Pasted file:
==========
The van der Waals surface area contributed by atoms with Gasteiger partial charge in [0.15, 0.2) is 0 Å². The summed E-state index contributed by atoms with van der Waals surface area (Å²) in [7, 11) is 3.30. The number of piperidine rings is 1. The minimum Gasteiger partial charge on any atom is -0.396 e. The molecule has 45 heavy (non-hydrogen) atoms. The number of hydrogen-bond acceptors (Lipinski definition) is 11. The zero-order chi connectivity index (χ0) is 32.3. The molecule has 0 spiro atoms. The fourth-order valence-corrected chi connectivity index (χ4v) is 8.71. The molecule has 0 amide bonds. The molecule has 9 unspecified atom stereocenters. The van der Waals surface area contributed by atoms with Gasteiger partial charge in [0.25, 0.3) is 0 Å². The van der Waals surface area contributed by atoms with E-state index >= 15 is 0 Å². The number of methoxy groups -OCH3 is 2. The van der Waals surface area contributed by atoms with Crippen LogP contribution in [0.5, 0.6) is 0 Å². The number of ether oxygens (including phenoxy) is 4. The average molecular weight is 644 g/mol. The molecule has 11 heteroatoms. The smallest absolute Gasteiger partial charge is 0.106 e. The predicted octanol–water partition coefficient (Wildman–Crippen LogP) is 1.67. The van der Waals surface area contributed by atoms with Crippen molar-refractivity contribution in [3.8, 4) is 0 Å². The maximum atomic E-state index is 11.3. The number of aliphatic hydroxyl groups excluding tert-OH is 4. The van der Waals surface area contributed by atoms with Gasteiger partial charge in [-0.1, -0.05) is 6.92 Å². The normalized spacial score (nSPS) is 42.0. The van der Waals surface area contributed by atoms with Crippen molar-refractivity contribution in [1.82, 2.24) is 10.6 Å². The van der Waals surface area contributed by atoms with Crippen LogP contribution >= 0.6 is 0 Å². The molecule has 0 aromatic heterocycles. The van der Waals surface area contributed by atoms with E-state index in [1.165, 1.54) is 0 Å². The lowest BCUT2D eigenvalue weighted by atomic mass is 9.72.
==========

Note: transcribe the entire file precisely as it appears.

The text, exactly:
The van der Waals surface area contributed by atoms with Gasteiger partial charge in [0.15, 0.2) is 0 Å². The summed E-state index contributed by atoms with van der Waals surface area (Å²) in [7, 11) is 3.30. The number of piperidine rings is 1. The minimum Gasteiger partial charge on any atom is -0.396 e. The molecule has 45 heavy (non-hydrogen) atoms. The number of hydrogen-bond acceptors (Lipinski definition) is 11. The zero-order chi connectivity index (χ0) is 32.3. The molecule has 0 spiro atoms. The fourth-order valence-corrected chi connectivity index (χ4v) is 8.71. The molecule has 0 amide bonds. The molecule has 9 unspecified atom stereocenters. The van der Waals surface area contributed by atoms with Gasteiger partial charge in [0.25, 0.3) is 0 Å². The van der Waals surface area contributed by atoms with E-state index >= 15 is 0 Å². The number of methoxy groups -OCH3 is 2. The van der Waals surface area contributed by atoms with Crippen LogP contribution in [0.5, 0.6) is 0 Å². The number of ether oxygens (including phenoxy) is 4. The average molecular weight is 644 g/mol. The molecule has 11 heteroatoms. The smallest absolute Gasteiger partial charge is 0.106 e. The predicted octanol–water partition coefficient (Wildman–Crippen LogP) is 1.67. The van der Waals surface area contributed by atoms with Crippen molar-refractivity contribution in [3.8, 4) is 0 Å². The maximum atomic E-state index is 11.3. The number of aliphatic hydroxyl groups excluding tert-OH is 4. The van der Waals surface area contributed by atoms with Gasteiger partial charge in [-0.1, -0.05) is 6.92 Å². The normalized spacial score (nSPS) is 42.0. The van der Waals surface area contributed by atoms with Crippen molar-refractivity contribution in [1.82, 2.24) is 10.6 Å². The van der Waals surface area contributed by atoms with Crippen LogP contribution >= 0.6 is 0 Å². The molecule has 0 aromatic heterocycles. The van der Waals surface area contributed by atoms with E-state index in [1.165, 1.54) is 0 Å². The lowest BCUT2D eigenvalue weighted by atomic mass is 9.72.